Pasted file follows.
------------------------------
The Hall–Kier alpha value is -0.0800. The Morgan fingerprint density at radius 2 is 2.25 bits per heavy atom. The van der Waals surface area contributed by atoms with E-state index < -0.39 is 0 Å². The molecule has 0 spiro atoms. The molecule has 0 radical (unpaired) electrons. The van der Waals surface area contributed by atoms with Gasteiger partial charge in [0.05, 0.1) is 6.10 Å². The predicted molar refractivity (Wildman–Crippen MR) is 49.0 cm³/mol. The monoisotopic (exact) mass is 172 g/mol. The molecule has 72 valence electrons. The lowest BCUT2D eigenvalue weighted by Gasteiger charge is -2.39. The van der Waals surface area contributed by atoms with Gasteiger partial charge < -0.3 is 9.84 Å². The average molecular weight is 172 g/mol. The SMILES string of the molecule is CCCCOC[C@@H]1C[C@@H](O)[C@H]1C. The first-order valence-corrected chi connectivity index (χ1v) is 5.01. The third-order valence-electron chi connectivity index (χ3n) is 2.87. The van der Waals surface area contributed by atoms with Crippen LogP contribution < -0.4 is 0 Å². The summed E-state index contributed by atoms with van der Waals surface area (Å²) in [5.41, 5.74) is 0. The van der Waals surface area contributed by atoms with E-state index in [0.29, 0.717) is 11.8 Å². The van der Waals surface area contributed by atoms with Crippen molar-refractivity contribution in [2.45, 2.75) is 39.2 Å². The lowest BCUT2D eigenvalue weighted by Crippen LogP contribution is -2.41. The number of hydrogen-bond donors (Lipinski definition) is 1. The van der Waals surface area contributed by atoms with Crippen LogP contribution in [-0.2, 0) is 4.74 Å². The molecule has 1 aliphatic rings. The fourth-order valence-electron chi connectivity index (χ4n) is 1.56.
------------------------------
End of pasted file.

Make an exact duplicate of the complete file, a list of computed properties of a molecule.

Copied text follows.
The Hall–Kier alpha value is -0.0800. The Morgan fingerprint density at radius 2 is 2.25 bits per heavy atom. The van der Waals surface area contributed by atoms with E-state index < -0.39 is 0 Å². The molecule has 0 spiro atoms. The molecule has 0 radical (unpaired) electrons. The van der Waals surface area contributed by atoms with Gasteiger partial charge in [0.05, 0.1) is 6.10 Å². The predicted molar refractivity (Wildman–Crippen MR) is 49.0 cm³/mol. The monoisotopic (exact) mass is 172 g/mol. The molecule has 72 valence electrons. The lowest BCUT2D eigenvalue weighted by Gasteiger charge is -2.39. The van der Waals surface area contributed by atoms with Gasteiger partial charge < -0.3 is 9.84 Å². The average molecular weight is 172 g/mol. The SMILES string of the molecule is CCCCOC[C@@H]1C[C@@H](O)[C@H]1C. The first-order valence-corrected chi connectivity index (χ1v) is 5.01. The third-order valence-electron chi connectivity index (χ3n) is 2.87. The van der Waals surface area contributed by atoms with Crippen LogP contribution < -0.4 is 0 Å². The summed E-state index contributed by atoms with van der Waals surface area (Å²) in [5.41, 5.74) is 0. The van der Waals surface area contributed by atoms with E-state index in [0.29, 0.717) is 11.8 Å². The van der Waals surface area contributed by atoms with Crippen molar-refractivity contribution in [2.45, 2.75) is 39.2 Å². The lowest BCUT2D eigenvalue weighted by Crippen LogP contribution is -2.41. The number of hydrogen-bond donors (Lipinski definition) is 1. The van der Waals surface area contributed by atoms with Crippen LogP contribution in [-0.2, 0) is 4.74 Å². The molecule has 1 aliphatic rings. The fourth-order valence-electron chi connectivity index (χ4n) is 1.56.